An international crime spree is being committed, one which is estimated to be worth anywhere from 7-23 billion dollars annually. This crime is happening everywhere, from Brazil to Thailand, Tanzania to Turkey, and yes, even right here in Virginia. The crime in question: the illegal trade in wildlife. This illegal trade is one of the most costly illegal activities in the world, moving living animals, and parts of deceased ones, across a global network of organized crime.
Wildlife Center of Virginia Blog
Eyes open. October 8th, 2020. I didn’t want this day to come. Twelve hours from now it will all be over and I will be left not exactly knowing what I am waking up for. For the last three months that hadn’t been a problem. The fawns needed browse, the box turtles needed to be taken out to soak, the raptors needed to be exercised - staying in bed wasn’t an option. The patients were counting on me. But tomorrow? Tomorrow, my externship in Wildlife Rehabilitation at the Wildlife Center of Virginia will be over.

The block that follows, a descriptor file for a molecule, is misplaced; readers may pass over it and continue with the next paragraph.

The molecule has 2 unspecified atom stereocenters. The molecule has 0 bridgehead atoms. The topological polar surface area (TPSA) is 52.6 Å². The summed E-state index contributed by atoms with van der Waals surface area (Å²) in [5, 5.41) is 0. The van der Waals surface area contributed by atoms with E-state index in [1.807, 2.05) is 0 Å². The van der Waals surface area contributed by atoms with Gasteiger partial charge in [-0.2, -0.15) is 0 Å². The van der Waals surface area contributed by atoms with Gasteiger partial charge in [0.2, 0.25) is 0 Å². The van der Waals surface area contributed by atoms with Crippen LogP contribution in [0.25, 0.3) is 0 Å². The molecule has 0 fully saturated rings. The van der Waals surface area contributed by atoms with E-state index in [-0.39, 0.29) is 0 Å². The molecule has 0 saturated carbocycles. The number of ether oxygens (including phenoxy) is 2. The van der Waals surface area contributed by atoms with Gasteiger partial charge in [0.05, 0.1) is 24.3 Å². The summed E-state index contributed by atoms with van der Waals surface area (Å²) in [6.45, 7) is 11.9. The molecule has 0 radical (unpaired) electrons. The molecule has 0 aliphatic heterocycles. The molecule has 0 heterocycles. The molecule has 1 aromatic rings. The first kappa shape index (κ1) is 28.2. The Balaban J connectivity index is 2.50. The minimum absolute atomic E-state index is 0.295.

A couple of folks have asked me why I did not write a year-end blog post, like so many of my colleagues did. The answer is simple; as the saying goes, “Hindsight is always 20/20”, or in this case 2020. I would rather share my foresight and talk about the year ahead—our 2021 vision!
I’m grateful for my colleagues who have helped make that possible. I’m grateful for the courage, commitment, and resiliency of my colleagues who have gone into the Center.
Reading through all of the Year In Review posts so far though, I’ve noticed a trend; sure, life is wacky and crazy right now, but some things haven’t changed.
Sometimes, though, we find a way to make a special moment out of the circumstances we are handed.
2020 will be remembered for a lot of things, but for me, it will be remembered as a year of saying good-bye.
The strength that everyone at the Wildlife Center shows in the face of adversity – and the support that they’ve shown each other – really shows.
Another moment – probably my most memorable case at WCV – was a little Carolina Wren (CAWR #20-3689). This sweet little wren came in on 12/12/2020 after having its leg stuck in a mousetrap.
Though the Wildlife Center was closed to the public this year, there was no shortage of visitors around the Center grounds.